Indian Medicinal Plants

by Kanhoba Ranchoddas Kirtikar | 1918

A comprehensive work on Indian Botany including plant synonyms in various languages, habitat description and uses in traditional medicine, such as Ayurveda....

Notes on the alkaloid aporeine

By extraction of the seed capsules of Papaver dubium with light petroleum, a previously unknown alkaloid, aporeine, is obtained. The thick, yellow, amorphous extractive product amounting to 0.015 p. c yields with 10 p. c. hydrochloric acid, the hydrochloride, which forms glistening scales, melting at about 230°, and gives precipitates with silver nitrate and phosphomolybdic acid. The base forms microscopic leaflets after crystallisation from ether, light petroleum, or chloroform. When a solution of the trace of the alkaloid or its hydrochloride in a drop of nitric acid of sp. gr. 1.8 is dropped into concentrated sulphuric acid, a violet, brown, and finally yellow coloration is produced, a similar result being given by the base with strong sulphuric acid in which a crystal of potassium chlorate has been dissolved. The hydrochloride gives a greyish-blue, green, brown, and finally black coloration, with a solution of 2 or 3 drops of 40 per cent, formalin in 3 C C. of concentrated sulphuric acid; with strong sulphuric acid, especially in the presence of potassium nitrate, or with fuming nitric and sulphuric acids in the presence of potassium dichromate, a brown coloration.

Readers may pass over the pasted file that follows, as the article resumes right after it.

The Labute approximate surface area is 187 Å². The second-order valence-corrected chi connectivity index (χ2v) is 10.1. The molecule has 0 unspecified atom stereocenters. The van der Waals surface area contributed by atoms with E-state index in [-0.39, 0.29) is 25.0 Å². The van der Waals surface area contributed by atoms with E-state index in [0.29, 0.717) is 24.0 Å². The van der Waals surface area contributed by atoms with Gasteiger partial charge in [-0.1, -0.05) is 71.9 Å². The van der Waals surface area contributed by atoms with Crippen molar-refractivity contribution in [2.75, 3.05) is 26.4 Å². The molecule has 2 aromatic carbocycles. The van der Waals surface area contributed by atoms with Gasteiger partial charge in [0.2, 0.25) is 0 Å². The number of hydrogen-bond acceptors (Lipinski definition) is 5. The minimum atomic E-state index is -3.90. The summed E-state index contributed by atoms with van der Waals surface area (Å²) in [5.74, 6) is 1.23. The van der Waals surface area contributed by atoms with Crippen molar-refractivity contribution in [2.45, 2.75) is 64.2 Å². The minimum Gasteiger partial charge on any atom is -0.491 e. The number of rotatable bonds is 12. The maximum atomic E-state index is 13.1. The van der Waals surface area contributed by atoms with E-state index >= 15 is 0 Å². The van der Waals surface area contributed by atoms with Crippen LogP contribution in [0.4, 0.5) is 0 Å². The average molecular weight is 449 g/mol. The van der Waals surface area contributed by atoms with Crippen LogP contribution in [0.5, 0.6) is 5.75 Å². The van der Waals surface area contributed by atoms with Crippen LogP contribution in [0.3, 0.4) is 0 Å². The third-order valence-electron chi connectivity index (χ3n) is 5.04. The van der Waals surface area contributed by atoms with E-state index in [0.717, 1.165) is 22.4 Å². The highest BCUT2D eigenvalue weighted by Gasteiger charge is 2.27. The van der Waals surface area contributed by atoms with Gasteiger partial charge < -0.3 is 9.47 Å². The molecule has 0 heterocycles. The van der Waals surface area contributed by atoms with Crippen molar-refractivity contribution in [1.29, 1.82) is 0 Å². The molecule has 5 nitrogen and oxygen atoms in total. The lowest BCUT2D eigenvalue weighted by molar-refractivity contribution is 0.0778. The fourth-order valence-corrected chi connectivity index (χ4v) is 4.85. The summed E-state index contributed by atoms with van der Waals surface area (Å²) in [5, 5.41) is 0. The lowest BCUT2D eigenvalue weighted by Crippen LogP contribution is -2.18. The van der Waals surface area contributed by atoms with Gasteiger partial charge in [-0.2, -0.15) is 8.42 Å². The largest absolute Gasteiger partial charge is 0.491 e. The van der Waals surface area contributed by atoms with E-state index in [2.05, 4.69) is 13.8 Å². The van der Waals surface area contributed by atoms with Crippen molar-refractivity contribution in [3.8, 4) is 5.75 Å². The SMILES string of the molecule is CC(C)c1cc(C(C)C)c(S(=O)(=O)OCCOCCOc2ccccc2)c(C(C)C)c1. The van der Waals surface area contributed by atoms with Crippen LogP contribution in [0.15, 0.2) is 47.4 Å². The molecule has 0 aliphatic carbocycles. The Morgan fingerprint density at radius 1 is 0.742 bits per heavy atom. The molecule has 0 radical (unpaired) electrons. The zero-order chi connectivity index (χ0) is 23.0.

The hydrochloride produces on the tongue at first a burning and then a numbing sensation. The alkaloid is a tetanus poison, similar to thebaine—(J. Ch. S. LXXXVIII, part I., p. 368).